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See our bookshop for some great deals where you can combine books and save lots!


Why not have a look at our other website:

www.horseridersmechanic.com

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Buying a horse property might be one of the most expensive purchases you ever make - so it is vital that you get it right. This book will guide you through the process, wherever you live in the world.

Begin reading this book for free now!

click here

Reviews

I wish this book had been out when I bought my first horse property, it would have saved me a lot of anguish. I love the check list and I am using it as we look for our next property. Vicky, Texas, USA

This book has brought up so many points that I just would not have thought about if I had not read it. Thanks a million! Bob, Nottingham, UK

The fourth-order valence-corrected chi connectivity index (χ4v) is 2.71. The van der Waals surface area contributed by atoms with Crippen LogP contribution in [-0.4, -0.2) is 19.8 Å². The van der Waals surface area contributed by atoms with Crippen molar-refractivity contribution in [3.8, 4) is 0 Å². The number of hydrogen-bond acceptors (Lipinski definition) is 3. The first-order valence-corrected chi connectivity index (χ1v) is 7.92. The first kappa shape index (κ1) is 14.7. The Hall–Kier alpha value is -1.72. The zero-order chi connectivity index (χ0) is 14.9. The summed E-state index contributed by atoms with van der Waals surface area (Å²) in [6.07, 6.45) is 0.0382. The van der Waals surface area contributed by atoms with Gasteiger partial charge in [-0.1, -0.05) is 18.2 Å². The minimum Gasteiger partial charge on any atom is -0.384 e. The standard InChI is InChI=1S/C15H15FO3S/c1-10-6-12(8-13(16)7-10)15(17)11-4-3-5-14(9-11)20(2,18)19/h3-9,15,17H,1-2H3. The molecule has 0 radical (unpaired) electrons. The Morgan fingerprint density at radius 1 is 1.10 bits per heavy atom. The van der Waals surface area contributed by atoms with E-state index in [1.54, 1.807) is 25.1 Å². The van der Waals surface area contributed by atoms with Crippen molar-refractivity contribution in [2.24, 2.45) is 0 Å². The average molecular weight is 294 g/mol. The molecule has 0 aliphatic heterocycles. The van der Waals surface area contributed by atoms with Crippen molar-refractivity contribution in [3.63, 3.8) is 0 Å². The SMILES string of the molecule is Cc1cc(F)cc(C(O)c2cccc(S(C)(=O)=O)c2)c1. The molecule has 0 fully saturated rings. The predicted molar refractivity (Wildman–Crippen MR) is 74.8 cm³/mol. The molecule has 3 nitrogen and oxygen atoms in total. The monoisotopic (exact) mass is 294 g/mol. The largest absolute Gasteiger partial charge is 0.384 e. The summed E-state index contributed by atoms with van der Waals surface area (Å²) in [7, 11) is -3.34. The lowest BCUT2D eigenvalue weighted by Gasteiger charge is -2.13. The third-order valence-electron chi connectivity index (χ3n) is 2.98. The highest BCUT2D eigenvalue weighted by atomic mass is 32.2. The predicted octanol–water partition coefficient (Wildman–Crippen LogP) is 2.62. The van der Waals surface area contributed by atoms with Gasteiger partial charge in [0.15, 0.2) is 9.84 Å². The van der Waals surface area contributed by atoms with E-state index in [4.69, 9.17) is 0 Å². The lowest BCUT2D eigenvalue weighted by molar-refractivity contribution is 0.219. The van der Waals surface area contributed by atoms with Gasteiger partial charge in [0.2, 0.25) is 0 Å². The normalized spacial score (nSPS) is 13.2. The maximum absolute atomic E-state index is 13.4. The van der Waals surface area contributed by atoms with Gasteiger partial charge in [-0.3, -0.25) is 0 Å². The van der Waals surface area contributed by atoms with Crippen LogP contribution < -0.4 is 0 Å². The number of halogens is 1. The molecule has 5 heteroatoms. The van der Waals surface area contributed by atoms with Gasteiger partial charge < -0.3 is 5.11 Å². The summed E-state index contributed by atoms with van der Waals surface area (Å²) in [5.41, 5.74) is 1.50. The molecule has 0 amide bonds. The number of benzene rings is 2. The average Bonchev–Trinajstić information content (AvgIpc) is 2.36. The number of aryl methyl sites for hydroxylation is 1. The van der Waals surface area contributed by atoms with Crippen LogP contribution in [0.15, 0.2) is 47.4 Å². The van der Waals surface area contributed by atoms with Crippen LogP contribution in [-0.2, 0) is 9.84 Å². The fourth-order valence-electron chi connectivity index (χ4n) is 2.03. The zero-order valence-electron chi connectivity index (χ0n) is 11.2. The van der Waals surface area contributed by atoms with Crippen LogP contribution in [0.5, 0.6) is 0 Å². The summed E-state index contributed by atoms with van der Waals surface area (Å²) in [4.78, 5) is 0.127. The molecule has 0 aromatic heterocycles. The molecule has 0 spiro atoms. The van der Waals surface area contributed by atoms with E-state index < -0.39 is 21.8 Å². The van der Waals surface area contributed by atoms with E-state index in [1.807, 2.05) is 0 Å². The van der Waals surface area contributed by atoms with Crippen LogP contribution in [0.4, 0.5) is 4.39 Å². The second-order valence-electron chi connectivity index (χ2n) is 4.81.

So many great pictures and such a straightforward way of explaining how to work out what is important, and what is not. Kirsty, Geelong, Australia

Disclaimer

The authors and publishers of the Equiculture and Horse Rider’s Mechanic websites, social media pages, books and other resources shall have neither liability nor responsibility to any person or entity with respect to any loss, damage or injury caused or alleged to be caused directly or indirectly by the information contained in or on them. While the information is as accurate as the authors and publisher can make it, there may be errors, omissions and inaccuracies.

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Horse Ownership - Responsible Sustainable Ethical©

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Responsible horse care and welfare